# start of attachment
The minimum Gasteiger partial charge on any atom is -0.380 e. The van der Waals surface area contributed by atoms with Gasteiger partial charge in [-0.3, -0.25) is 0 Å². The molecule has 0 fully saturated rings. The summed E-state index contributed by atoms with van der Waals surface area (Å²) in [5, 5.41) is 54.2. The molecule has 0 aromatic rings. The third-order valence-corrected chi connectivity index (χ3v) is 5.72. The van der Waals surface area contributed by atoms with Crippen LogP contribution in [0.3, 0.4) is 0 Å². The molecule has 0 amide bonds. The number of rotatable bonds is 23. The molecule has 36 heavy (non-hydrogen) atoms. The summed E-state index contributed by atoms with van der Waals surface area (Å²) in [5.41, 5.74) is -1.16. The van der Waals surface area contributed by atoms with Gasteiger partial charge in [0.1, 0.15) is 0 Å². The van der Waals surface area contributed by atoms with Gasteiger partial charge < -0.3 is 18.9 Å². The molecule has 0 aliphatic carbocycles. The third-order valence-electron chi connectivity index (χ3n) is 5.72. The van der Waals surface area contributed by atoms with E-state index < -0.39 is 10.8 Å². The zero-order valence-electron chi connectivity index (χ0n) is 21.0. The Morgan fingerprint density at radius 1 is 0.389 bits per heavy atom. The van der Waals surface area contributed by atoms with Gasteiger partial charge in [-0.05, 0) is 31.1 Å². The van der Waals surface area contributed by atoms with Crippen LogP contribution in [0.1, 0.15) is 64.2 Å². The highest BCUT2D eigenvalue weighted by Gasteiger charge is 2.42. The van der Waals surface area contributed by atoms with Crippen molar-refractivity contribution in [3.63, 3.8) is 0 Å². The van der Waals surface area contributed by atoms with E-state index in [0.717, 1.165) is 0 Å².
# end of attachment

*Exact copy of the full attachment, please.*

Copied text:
The minimum Gasteiger partial charge on any atom is -0.380 e. The van der Waals surface area contributed by atoms with Gasteiger partial charge in [-0.3, -0.25) is 0 Å². The molecule has 0 fully saturated rings. The summed E-state index contributed by atoms with van der Waals surface area (Å²) in [5, 5.41) is 54.2. The molecule has 0 aromatic rings. The third-order valence-corrected chi connectivity index (χ3v) is 5.72. The van der Waals surface area contributed by atoms with Crippen LogP contribution in [0.3, 0.4) is 0 Å². The molecule has 0 amide bonds. The number of rotatable bonds is 23. The molecule has 36 heavy (non-hydrogen) atoms. The summed E-state index contributed by atoms with van der Waals surface area (Å²) in [5.41, 5.74) is -1.16. The van der Waals surface area contributed by atoms with Gasteiger partial charge in [0.1, 0.15) is 0 Å². The van der Waals surface area contributed by atoms with Gasteiger partial charge < -0.3 is 18.9 Å². The molecule has 0 aliphatic carbocycles. The third-order valence-electron chi connectivity index (χ3n) is 5.72. The van der Waals surface area contributed by atoms with E-state index < -0.39 is 10.8 Å². The zero-order valence-electron chi connectivity index (χ0n) is 21.0. The Morgan fingerprint density at radius 1 is 0.389 bits per heavy atom. The van der Waals surface area contributed by atoms with Gasteiger partial charge in [-0.05, 0) is 31.1 Å². The van der Waals surface area contributed by atoms with Crippen LogP contribution in [0.1, 0.15) is 64.2 Å². The highest BCUT2D eigenvalue weighted by Gasteiger charge is 2.42. The van der Waals surface area contributed by atoms with Crippen molar-refractivity contribution in [3.63, 3.8) is 0 Å². The van der Waals surface area contributed by atoms with E-state index in [0.717, 1.165) is 0 Å².